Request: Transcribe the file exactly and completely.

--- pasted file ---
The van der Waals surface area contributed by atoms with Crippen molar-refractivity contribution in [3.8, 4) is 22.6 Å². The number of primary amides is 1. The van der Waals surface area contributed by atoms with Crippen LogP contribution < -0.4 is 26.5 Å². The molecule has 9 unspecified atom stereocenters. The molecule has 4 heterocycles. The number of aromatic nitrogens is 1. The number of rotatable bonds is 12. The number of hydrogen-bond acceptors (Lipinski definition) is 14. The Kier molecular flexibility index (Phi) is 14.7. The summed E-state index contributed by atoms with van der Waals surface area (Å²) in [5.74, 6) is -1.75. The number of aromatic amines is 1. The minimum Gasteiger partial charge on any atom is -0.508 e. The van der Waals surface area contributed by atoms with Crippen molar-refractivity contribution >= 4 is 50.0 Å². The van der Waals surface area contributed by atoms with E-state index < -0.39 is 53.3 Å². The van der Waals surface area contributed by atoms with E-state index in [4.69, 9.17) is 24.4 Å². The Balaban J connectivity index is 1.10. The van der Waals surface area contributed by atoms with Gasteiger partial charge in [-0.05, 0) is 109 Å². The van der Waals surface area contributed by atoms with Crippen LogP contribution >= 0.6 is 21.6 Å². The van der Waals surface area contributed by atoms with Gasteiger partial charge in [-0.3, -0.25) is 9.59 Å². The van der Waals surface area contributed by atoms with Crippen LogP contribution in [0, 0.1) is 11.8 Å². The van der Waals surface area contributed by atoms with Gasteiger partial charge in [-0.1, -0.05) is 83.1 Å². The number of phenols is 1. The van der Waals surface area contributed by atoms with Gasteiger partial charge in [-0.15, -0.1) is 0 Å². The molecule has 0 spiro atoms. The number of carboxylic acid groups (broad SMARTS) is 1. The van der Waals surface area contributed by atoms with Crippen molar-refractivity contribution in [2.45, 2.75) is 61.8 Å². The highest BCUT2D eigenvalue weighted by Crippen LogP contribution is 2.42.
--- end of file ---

The van der Waals surface area contributed by atoms with Crippen molar-refractivity contribution in [3.8, 4) is 22.6 Å². The number of primary amides is 1. The van der Waals surface area contributed by atoms with Crippen LogP contribution < -0.4 is 26.5 Å². The molecule has 9 unspecified atom stereocenters. The molecule has 4 heterocycles. The number of aromatic nitrogens is 1. The number of rotatable bonds is 12. The number of hydrogen-bond acceptors (Lipinski definition) is 14. The Kier molecular flexibility index (Phi) is 14.7. The summed E-state index contributed by atoms with van der Waals surface area (Å²) in [5.74, 6) is -1.75. The number of aromatic amines is 1. The minimum Gasteiger partial charge on any atom is -0.508 e. The van der Waals surface area contributed by atoms with Crippen molar-refractivity contribution >= 4 is 50.0 Å². The van der Waals surface area contributed by atoms with E-state index < -0.39 is 53.3 Å². The van der Waals surface area contributed by atoms with E-state index in [4.69, 9.17) is 24.4 Å². The Balaban J connectivity index is 1.10. The van der Waals surface area contributed by atoms with Gasteiger partial charge in [-0.05, 0) is 109 Å². The van der Waals surface area contributed by atoms with Crippen LogP contribution >= 0.6 is 21.6 Å². The van der Waals surface area contributed by atoms with Gasteiger partial charge in [-0.3, -0.25) is 9.59 Å². The van der Waals surface area contributed by atoms with Crippen LogP contribution in [0, 0.1) is 11.8 Å². The van der Waals surface area contributed by atoms with Gasteiger partial charge in [-0.1, -0.05) is 83.1 Å². The number of phenols is 1. The van der Waals surface area contributed by atoms with Gasteiger partial charge in [-0.15, -0.1) is 0 Å². The molecule has 0 spiro atoms. The number of carboxylic acid groups (broad SMARTS) is 1. The van der Waals surface area contributed by atoms with Crippen molar-refractivity contribution in [2.45, 2.75) is 61.8 Å². The highest BCUT2D eigenvalue weighted by Crippen LogP contribution is 2.42.